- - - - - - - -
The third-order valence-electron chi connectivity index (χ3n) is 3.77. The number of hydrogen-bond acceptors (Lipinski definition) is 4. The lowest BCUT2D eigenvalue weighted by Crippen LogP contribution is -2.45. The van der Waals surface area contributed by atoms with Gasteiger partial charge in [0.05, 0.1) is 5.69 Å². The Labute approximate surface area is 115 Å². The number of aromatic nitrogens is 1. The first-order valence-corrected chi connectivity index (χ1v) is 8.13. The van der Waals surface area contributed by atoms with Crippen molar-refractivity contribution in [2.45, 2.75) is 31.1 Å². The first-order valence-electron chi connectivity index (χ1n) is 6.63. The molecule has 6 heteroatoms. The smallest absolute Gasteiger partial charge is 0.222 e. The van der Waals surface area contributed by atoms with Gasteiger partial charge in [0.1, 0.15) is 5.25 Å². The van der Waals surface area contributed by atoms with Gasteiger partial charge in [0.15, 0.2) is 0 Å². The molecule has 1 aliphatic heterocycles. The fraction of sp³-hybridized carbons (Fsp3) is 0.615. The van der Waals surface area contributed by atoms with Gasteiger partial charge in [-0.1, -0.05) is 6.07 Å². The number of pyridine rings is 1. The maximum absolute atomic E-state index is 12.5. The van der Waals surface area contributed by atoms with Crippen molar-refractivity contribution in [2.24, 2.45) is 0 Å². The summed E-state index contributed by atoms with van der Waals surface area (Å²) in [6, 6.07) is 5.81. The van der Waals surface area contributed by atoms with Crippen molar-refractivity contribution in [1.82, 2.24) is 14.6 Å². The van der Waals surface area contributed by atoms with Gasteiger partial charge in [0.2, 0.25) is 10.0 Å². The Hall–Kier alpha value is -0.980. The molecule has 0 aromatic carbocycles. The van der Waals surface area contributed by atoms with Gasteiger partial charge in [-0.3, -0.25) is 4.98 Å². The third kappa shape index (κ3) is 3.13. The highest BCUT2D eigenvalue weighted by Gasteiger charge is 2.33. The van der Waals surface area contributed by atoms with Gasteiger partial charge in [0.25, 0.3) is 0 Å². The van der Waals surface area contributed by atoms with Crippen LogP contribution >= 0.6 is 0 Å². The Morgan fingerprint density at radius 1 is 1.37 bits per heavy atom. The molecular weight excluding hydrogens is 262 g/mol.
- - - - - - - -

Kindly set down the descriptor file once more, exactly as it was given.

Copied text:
The third-order valence-electron chi connectivity index (χ3n) is 3.77. The number of hydrogen-bond acceptors (Lipinski definition) is 4. The lowest BCUT2D eigenvalue weighted by Crippen LogP contribution is -2.45. The van der Waals surface area contributed by atoms with Gasteiger partial charge in [0.05, 0.1) is 5.69 Å². The Labute approximate surface area is 115 Å². The number of aromatic nitrogens is 1. The first-order valence-corrected chi connectivity index (χ1v) is 8.13. The van der Waals surface area contributed by atoms with Crippen molar-refractivity contribution in [2.45, 2.75) is 31.1 Å². The first-order valence-electron chi connectivity index (χ1n) is 6.63. The molecule has 6 heteroatoms. The smallest absolute Gasteiger partial charge is 0.222 e. The van der Waals surface area contributed by atoms with Gasteiger partial charge in [0.1, 0.15) is 5.25 Å². The van der Waals surface area contributed by atoms with Gasteiger partial charge in [0.15, 0.2) is 0 Å². The molecule has 1 aliphatic heterocycles. The fraction of sp³-hybridized carbons (Fsp3) is 0.615. The van der Waals surface area contributed by atoms with Gasteiger partial charge in [-0.1, -0.05) is 6.07 Å². The number of pyridine rings is 1. The maximum absolute atomic E-state index is 12.5. The van der Waals surface area contributed by atoms with Crippen molar-refractivity contribution in [2.24, 2.45) is 0 Å². The summed E-state index contributed by atoms with van der Waals surface area (Å²) in [6, 6.07) is 5.81. The van der Waals surface area contributed by atoms with Crippen molar-refractivity contribution in [1.82, 2.24) is 14.6 Å². The van der Waals surface area contributed by atoms with Gasteiger partial charge in [0.2, 0.25) is 10.0 Å². The Hall–Kier alpha value is -0.980. The molecule has 0 aromatic carbocycles. The van der Waals surface area contributed by atoms with Gasteiger partial charge in [-0.3, -0.25) is 4.98 Å². The third kappa shape index (κ3) is 3.13. The highest BCUT2D eigenvalue weighted by Gasteiger charge is 2.33. The van der Waals surface area contributed by atoms with Gasteiger partial charge in [0.25, 0.3) is 0 Å². The van der Waals surface area contributed by atoms with Crippen LogP contribution >= 0.6 is 0 Å². The Morgan fingerprint density at radius 1 is 1.37 bits per heavy atom. The molecular weight excluding hydrogens is 262 g/mol.